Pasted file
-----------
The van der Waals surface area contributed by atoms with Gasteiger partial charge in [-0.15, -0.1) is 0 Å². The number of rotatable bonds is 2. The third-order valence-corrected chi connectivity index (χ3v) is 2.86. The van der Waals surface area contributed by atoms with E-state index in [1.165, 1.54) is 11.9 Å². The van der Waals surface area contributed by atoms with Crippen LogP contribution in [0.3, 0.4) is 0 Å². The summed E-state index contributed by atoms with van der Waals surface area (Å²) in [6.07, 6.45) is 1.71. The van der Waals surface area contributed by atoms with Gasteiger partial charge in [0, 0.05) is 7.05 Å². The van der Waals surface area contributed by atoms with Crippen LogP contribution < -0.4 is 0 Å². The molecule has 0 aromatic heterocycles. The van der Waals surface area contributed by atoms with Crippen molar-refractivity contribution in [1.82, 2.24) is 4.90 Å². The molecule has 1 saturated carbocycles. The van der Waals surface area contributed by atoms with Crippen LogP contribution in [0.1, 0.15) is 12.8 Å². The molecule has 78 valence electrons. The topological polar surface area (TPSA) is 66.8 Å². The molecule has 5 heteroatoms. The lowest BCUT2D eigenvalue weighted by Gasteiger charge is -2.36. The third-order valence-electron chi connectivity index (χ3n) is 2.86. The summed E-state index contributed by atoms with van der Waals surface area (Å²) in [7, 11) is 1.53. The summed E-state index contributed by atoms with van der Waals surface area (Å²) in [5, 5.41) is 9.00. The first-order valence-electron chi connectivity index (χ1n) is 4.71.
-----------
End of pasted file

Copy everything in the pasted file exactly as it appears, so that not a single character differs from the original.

The van der Waals surface area contributed by atoms with Gasteiger partial charge in [-0.15, -0.1) is 0 Å². The number of rotatable bonds is 2. The third-order valence-corrected chi connectivity index (χ3v) is 2.86. The van der Waals surface area contributed by atoms with E-state index in [1.165, 1.54) is 11.9 Å². The van der Waals surface area contributed by atoms with Crippen LogP contribution in [0.3, 0.4) is 0 Å². The summed E-state index contributed by atoms with van der Waals surface area (Å²) in [6.07, 6.45) is 1.71. The van der Waals surface area contributed by atoms with Gasteiger partial charge in [0, 0.05) is 7.05 Å². The van der Waals surface area contributed by atoms with Crippen LogP contribution < -0.4 is 0 Å². The molecule has 0 aromatic heterocycles. The van der Waals surface area contributed by atoms with Crippen molar-refractivity contribution in [1.82, 2.24) is 4.90 Å². The molecule has 1 saturated carbocycles. The van der Waals surface area contributed by atoms with Crippen LogP contribution in [0.1, 0.15) is 12.8 Å². The molecule has 78 valence electrons. The topological polar surface area (TPSA) is 66.8 Å². The molecule has 5 heteroatoms. The lowest BCUT2D eigenvalue weighted by Gasteiger charge is -2.36. The third-order valence-electron chi connectivity index (χ3n) is 2.86. The summed E-state index contributed by atoms with van der Waals surface area (Å²) in [7, 11) is 1.53. The summed E-state index contributed by atoms with van der Waals surface area (Å²) in [5, 5.41) is 9.00. The first-order valence-electron chi connectivity index (χ1n) is 4.71.